The controversy over this issue began in February when Cardinal Kasper gave a speech to a gathering of cardinals and the Pope in February 2014. In his two-hour speech, there were five sections and one was devoted to the issue of Holy Communion for divorced persons who have remarried without an annulment. This sparked public debate among cardinals and bishops in the lead up to the synod and surfaced during the synod. The interim report mentioned in one paragraph that, while some bishops at the synod were in favour of the current practise, others felt that a case-by-case penitential process under the direction of a local bishop could be introduced. This paragraph did not reach the required two-thirds majority as well as a second paragraph proposing further study into this issue.
The Catechism of the Catholic Church (published in 1992) makes it clear the Catholic Church’s official approach to homosexuality, which operates between two poles. On the one hand, homophobia is wrong as well as any form of unjust discrimination based on sexuality and, on the other hand, any sexual acts outside of marriage are wrong whether they be heterosexual or homosexual. In other words, the Catholic Church accepts that people do experience homosexuality and proposes that their sexuality does not make them less able to live the same standards as other people. These are high standards but not unrealistic in light of the action of God’s grace in our imperfect human nature. It is up to the individual whether to accept or reject the invitation to live these standards. Still, the Catechism makes it clear that homosexuals, like everyone, are not to be rejected but to be accepted with respect, compassion and sensitivity while also being called to fulfil God’s will in their lives including the trials and difficulties that are part of every life.
How this is put into practise was raised in direct terms in the interim report. Part of the controversy was that apparently only one of the 265 speeches given in the first week of the synod actually touched on homosexuality and yet this topic took up three out of the 58 paragraphs of the interim report. This was revised and reworked substantially in the final report to two paragraphs. The first paragraph dealt with the topic in general terms but still could not receive the required majority. Still, it should not be seen as a narrowing of accepting homosexuals as already laid out in the Catechism but the lack of support for this paragraph could have been due to the wording of any part of the paragraph or the paragraph’s place in the document. The second paragraph which called on the international community neither to pressure priests and bishops to recognise same-sex unions as marriages nor to pressure nations with financial aid to do likewise received sufficient support.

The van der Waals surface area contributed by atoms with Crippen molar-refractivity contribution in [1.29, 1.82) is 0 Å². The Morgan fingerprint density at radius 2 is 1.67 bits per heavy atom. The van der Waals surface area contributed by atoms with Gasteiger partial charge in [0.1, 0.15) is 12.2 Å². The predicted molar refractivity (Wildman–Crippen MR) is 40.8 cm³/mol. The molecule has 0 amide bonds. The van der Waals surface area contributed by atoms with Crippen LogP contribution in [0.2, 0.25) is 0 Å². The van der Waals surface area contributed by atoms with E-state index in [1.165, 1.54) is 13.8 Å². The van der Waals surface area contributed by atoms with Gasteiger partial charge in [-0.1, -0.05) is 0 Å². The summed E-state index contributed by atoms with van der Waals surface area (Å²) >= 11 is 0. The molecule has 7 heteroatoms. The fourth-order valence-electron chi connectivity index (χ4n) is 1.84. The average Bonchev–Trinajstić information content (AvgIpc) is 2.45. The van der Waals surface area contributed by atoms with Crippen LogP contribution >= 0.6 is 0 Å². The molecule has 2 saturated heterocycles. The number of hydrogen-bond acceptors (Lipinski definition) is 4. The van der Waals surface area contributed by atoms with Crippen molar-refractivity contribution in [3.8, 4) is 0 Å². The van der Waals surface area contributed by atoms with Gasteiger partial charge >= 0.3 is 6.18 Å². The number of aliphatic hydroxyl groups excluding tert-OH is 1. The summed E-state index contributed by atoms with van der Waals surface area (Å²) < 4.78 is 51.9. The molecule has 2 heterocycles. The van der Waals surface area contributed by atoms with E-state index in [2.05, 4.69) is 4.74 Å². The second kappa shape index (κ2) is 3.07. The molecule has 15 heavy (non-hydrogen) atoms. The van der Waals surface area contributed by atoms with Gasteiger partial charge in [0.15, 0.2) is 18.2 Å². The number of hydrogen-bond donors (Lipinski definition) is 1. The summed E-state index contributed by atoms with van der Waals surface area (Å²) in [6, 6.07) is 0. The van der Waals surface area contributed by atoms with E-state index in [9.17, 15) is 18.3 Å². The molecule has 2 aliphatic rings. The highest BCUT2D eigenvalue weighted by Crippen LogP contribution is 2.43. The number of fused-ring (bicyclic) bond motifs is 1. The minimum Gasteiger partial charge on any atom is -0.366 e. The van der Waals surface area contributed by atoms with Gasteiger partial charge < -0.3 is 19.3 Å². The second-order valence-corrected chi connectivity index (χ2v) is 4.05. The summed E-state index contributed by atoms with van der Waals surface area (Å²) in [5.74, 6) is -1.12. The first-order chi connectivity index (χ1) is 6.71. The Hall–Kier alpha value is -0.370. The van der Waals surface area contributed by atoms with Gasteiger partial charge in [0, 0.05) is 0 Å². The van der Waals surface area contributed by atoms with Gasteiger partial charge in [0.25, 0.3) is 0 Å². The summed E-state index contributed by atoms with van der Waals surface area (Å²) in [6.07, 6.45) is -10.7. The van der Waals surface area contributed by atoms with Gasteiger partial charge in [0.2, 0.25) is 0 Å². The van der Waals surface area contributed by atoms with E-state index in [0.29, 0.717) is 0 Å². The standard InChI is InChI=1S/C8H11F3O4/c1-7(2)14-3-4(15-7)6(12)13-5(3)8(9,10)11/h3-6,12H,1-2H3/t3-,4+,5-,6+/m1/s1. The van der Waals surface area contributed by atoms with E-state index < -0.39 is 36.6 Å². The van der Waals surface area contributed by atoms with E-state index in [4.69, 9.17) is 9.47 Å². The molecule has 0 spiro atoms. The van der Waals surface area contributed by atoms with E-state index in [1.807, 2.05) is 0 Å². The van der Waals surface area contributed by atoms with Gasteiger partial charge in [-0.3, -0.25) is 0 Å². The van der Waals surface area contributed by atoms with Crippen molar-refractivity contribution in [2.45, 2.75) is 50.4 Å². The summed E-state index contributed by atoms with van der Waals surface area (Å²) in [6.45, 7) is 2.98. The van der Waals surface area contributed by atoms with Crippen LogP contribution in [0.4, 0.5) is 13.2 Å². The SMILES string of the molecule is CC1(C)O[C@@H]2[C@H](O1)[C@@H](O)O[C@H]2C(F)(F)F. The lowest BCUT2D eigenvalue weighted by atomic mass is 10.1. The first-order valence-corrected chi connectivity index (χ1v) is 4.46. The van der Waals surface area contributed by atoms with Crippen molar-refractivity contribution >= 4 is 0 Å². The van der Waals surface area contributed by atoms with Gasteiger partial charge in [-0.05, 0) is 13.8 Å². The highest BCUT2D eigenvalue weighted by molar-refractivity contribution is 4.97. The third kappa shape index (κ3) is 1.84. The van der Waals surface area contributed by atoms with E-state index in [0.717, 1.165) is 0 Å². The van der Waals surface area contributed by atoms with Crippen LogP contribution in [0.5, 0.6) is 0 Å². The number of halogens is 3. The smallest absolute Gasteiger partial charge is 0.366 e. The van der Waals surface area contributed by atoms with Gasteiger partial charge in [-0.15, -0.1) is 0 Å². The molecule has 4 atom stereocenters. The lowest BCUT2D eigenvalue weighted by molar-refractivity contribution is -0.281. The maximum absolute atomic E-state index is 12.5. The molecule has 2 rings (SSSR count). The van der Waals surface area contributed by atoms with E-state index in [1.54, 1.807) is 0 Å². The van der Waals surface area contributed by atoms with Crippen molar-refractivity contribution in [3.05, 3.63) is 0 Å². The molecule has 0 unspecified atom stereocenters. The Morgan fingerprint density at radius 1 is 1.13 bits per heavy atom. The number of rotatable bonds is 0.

Where to from here?
Pope Francis said at the beginning of the synod that he wanted all to listen humbly and speak openly without any fear or hesitation. It seems, that is what he got with this synod. There has been large speculation in the media about the Pope’s true thoughts on the views expressed during the synod. However, in the week after the Synod, Pope Francis, speaking in a question and answer session with thousands of pilgrims, mentioned that Christian marriage and family life has never been under attack so much as now. He also spoke of priests needing to stay close to families without being scandalised by what happens in families, the importance of inner holiness as the primary way to reform the Church rather than in external ways and also the importance of a freedom of spirit and not closing ourselves up in rules and regulations.
It can’t be overlooked that the bishops agreed on over 90% of what was raised at the synod on issues related to the importance of the family, the indissolubility of marriage and accompanying and caring for families especially in the early years and where there are difficulties. Above all, we have to keep in mind that the Holy Spirit has been guiding the Church since its beginnings through previous periods of even greater controversies and will continue to do so in the present and well into the future.